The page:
The Marketcetera Automated Trading Platform is highly multi-threaded. Marketcetera can be configured to take full advantage of all available CPU resources to improve efficiency when processing large volumes of executions. A running instance may use tens of threads to over one hundred at any given time. Most of these threads are doing tasks unrelated to order and execution processing, like, answering UI requests, checking incoming executions for cumulative quantity errors, managing FIX session queues, etc. These threads are fixed in quantity and nature and cannot be affected by configuration.
There are a group of threads that can be controlled via configuration. These threads belong to two thread pools that are responsible for managing outgoing orders and incoming executions, respectively. The size of the thread pool controls how many simultaneous orders or executions can be processed at once. The higher the number, the more CPU resources can be dedicated to processing orders and executions. Too high a number and the OS spends all its time swapping threads in and out, a state called “thrashing”. The ideal configuration is a function of the number and speed of available cores on the machine, the additional load on the machine, the distribution of executions relative to orders, and other factors. Since executions for a given order must be processed serially, the best possible distribution would have a single execution each for thousands of orders as opposed to thousands of executions for a single order.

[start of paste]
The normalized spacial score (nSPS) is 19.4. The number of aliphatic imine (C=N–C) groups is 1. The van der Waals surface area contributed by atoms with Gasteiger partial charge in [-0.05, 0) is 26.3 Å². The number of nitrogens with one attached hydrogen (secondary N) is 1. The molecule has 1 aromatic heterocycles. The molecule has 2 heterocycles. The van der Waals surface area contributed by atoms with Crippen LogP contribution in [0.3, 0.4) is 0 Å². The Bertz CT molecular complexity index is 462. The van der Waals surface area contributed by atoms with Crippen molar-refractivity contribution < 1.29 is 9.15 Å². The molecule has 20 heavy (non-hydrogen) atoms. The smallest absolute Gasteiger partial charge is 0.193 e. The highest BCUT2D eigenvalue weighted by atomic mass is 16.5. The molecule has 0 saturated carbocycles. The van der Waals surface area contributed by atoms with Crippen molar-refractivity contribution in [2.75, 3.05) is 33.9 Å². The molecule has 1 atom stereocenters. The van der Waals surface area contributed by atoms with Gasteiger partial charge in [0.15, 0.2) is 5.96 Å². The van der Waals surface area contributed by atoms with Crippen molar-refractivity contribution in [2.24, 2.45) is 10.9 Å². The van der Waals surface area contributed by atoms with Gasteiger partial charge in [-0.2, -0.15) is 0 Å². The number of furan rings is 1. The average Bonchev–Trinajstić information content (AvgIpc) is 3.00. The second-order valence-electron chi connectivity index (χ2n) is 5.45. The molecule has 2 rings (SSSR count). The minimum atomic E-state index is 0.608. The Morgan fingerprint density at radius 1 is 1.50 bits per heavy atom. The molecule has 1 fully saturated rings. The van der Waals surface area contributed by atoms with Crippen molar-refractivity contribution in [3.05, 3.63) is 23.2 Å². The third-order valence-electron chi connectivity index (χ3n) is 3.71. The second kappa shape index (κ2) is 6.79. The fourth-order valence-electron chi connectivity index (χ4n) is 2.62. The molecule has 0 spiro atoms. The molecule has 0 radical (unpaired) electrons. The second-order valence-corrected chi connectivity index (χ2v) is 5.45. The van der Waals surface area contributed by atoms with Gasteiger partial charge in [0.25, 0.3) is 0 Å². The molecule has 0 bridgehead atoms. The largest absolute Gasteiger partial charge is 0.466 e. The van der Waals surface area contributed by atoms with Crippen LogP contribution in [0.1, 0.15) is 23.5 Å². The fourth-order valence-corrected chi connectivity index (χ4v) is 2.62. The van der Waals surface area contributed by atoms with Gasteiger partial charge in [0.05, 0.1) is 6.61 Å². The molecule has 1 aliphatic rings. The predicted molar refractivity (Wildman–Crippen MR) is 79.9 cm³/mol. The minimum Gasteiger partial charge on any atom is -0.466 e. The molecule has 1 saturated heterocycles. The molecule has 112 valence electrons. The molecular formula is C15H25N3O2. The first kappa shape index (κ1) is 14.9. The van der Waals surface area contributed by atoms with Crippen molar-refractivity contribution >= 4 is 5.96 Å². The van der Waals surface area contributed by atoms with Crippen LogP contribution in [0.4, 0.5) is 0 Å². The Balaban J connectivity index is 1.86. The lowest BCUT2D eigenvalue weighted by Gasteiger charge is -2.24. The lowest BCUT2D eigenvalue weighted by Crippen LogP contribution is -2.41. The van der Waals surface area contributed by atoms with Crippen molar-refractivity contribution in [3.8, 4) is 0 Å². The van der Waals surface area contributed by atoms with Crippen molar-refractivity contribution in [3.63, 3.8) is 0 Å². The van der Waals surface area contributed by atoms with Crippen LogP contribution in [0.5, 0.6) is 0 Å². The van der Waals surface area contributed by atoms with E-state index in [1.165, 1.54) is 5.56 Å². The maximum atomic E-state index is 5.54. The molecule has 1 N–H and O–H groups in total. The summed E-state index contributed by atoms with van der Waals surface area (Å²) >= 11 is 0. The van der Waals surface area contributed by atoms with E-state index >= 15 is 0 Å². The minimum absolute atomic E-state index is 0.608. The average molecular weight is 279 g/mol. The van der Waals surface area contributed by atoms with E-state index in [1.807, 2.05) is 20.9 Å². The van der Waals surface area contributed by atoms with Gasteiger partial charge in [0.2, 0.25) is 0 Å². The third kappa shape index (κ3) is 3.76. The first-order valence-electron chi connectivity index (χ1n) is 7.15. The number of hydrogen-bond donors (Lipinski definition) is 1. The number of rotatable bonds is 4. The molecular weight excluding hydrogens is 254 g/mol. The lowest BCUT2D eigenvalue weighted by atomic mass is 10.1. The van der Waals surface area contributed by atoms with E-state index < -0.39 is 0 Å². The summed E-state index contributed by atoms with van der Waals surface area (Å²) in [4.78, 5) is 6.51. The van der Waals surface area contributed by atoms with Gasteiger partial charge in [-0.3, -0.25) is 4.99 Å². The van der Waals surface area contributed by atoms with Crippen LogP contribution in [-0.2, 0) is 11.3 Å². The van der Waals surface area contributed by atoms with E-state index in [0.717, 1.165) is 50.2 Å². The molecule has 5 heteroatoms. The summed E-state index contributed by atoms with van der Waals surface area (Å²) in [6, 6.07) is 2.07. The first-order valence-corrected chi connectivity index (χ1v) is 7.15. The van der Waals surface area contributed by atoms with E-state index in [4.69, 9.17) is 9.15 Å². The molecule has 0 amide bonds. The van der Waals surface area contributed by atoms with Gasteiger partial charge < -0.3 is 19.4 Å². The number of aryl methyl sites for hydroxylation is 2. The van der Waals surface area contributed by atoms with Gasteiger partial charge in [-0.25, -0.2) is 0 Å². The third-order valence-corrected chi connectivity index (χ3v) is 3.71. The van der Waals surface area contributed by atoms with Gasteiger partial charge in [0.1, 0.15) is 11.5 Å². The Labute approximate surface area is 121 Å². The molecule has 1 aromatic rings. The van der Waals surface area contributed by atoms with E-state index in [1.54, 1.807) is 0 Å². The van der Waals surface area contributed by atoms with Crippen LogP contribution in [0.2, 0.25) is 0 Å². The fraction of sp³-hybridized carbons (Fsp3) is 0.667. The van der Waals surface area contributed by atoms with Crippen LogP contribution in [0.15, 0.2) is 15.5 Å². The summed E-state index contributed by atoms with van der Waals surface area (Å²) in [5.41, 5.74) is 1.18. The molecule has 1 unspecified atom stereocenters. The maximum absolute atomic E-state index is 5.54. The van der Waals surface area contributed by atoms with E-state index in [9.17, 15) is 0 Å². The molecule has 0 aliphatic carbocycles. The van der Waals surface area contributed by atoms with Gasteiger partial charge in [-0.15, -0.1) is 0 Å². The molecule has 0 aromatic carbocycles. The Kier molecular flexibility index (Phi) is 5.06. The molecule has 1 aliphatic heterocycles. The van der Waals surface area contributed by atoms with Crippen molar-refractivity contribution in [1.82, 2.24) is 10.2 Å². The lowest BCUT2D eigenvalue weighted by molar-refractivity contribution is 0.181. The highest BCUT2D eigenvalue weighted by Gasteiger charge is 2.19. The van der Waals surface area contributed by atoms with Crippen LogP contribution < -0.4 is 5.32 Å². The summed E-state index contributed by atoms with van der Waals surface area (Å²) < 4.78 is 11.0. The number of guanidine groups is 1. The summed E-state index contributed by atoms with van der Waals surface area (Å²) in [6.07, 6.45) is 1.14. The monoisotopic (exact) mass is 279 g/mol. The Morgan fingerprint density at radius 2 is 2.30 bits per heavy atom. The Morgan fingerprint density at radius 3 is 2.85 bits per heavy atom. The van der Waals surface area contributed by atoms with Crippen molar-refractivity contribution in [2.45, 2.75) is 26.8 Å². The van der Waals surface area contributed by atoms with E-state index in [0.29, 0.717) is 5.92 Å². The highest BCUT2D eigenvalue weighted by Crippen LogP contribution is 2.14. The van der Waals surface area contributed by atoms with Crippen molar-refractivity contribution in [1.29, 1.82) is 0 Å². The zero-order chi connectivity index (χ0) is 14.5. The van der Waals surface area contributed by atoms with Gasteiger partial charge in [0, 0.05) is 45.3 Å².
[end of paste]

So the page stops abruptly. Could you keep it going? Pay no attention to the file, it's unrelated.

The DARE FIX engine receives an execution and hands it to a thread dedicated to processing messages for that FIX session. The session queue determines what order the execution belongs to. If an Order Queue is already dedicated to processing that order, the execution is appended to the collection of executions that Order Queue is currently processing. If an Order Queue is not already dedicated to processing that order, an Order Queue is allocated from the execution thread pool. If an Order Queue is not available because they are all in use, the Session Queue will block until an Order Queue becomes available. After an Order Queue is done processing, the Order Queue remains dedicated to that order for a configurable period. Setting this value to a high value will make executions for a particular order “sticky”, that is, better able to process executions that are separated by a few seconds. Setting this value to a low amount will better optimize throughput of executions from many different orders.
If more executions are available to be processed than there are available Order Queues to process them, a message will be written to the log indicating that throughput could be faster if more processing capability were dedicated to processing executions.